"One real prob with greenhouse gas data is that in many countries, the inventories are years and years out of date," he said. "In some countries, there has only really been one inventory, and that can be in some cases from the early '90s."
Boucher said EPA has been developing software to make it easier to collect these inventories. He drew an analogy to tax-preparation software: The program "knows" thousands of pages of tax law, but it only guides the user through the parts that are relevant to her.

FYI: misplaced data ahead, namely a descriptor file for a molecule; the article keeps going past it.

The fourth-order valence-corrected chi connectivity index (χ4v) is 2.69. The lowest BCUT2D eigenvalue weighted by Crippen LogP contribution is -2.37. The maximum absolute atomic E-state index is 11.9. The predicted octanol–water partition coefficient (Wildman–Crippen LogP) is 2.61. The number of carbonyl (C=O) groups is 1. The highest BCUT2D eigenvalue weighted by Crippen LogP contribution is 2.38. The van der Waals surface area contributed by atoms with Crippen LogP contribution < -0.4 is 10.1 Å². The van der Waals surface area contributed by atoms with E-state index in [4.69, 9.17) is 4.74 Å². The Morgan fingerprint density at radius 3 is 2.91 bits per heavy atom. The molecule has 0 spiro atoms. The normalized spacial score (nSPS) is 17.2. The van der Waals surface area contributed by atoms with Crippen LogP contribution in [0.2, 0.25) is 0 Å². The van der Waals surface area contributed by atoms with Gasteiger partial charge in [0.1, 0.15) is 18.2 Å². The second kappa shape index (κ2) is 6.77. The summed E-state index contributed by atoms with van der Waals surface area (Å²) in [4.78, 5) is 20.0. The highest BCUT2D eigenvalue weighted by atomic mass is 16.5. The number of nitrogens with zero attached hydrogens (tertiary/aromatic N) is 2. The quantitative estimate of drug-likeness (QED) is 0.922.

How to bring in China?
In the same way, it's possible to come up with a software program that lets a country put in the data that apply to its unique types of factories, trees, furnaces and so on.
"In a sense, it's a very complex process, but what it eventually does is help you fill out a form," he said.
He said it's possible China would consider such a system, but it'll act more slowly than Mexico because of its sensitivities to sharing information.
As for the software developed by Abt Associates, Indonesia, which ranks third in global greenhouse gas emissions, has expressed interest.
Reprinted from Climatewire with permission from Environment & Energy Publishing, LLC. www.eenews.net, 202-628-6500